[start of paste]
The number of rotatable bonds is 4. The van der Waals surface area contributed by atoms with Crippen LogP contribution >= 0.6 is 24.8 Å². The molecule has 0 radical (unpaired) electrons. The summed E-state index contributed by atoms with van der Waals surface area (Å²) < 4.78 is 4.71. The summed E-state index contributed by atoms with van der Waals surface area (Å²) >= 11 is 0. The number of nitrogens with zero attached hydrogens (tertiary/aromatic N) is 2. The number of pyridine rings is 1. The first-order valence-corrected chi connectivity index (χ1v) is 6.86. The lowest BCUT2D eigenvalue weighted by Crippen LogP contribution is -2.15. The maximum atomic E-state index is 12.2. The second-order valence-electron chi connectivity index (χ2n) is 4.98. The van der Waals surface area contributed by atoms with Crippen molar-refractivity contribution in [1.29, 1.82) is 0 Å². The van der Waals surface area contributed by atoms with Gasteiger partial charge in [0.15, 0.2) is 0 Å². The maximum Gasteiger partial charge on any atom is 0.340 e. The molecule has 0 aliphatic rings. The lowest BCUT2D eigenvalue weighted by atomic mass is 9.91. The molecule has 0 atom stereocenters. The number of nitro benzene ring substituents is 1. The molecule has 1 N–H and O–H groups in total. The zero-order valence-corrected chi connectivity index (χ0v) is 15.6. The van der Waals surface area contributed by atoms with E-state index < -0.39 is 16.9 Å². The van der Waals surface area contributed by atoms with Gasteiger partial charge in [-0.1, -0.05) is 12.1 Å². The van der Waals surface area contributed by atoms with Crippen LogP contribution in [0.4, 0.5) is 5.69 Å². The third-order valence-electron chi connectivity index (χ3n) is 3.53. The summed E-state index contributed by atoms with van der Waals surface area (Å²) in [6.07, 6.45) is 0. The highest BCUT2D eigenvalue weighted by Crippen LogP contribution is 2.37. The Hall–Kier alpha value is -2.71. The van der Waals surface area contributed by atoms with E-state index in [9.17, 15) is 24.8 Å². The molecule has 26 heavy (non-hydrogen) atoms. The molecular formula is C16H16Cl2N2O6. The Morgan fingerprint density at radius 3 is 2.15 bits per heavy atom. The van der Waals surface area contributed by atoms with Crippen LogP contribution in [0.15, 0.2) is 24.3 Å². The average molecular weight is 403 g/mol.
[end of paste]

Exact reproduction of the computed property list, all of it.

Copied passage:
The number of rotatable bonds is 4. The van der Waals surface area contributed by atoms with Crippen LogP contribution >= 0.6 is 24.8 Å². The molecule has 0 radical (unpaired) electrons. The summed E-state index contributed by atoms with van der Waals surface area (Å²) < 4.78 is 4.71. The summed E-state index contributed by atoms with van der Waals surface area (Å²) >= 11 is 0. The number of nitrogens with zero attached hydrogens (tertiary/aromatic N) is 2. The number of pyridine rings is 1. The first-order valence-corrected chi connectivity index (χ1v) is 6.86. The lowest BCUT2D eigenvalue weighted by Crippen LogP contribution is -2.15. The maximum atomic E-state index is 12.2. The second-order valence-electron chi connectivity index (χ2n) is 4.98. The van der Waals surface area contributed by atoms with Crippen molar-refractivity contribution in [1.29, 1.82) is 0 Å². The van der Waals surface area contributed by atoms with Gasteiger partial charge in [0.15, 0.2) is 0 Å². The maximum Gasteiger partial charge on any atom is 0.340 e. The molecule has 0 aliphatic rings. The lowest BCUT2D eigenvalue weighted by atomic mass is 9.91. The molecule has 0 atom stereocenters. The number of nitro benzene ring substituents is 1. The molecule has 1 N–H and O–H groups in total. The zero-order valence-corrected chi connectivity index (χ0v) is 15.6. The van der Waals surface area contributed by atoms with E-state index < -0.39 is 16.9 Å². The van der Waals surface area contributed by atoms with Gasteiger partial charge in [-0.1, -0.05) is 12.1 Å². The van der Waals surface area contributed by atoms with Crippen LogP contribution in [0.4, 0.5) is 5.69 Å². The third-order valence-electron chi connectivity index (χ3n) is 3.53. The summed E-state index contributed by atoms with van der Waals surface area (Å²) in [6.07, 6.45) is 0. The highest BCUT2D eigenvalue weighted by Crippen LogP contribution is 2.37. The Hall–Kier alpha value is -2.71. The van der Waals surface area contributed by atoms with E-state index in [9.17, 15) is 24.8 Å². The molecule has 26 heavy (non-hydrogen) atoms. The molecular formula is C16H16Cl2N2O6. The Morgan fingerprint density at radius 3 is 2.15 bits per heavy atom. The van der Waals surface area contributed by atoms with Crippen LogP contribution in [0.15, 0.2) is 24.3 Å². The average molecular weight is 403 g/mol.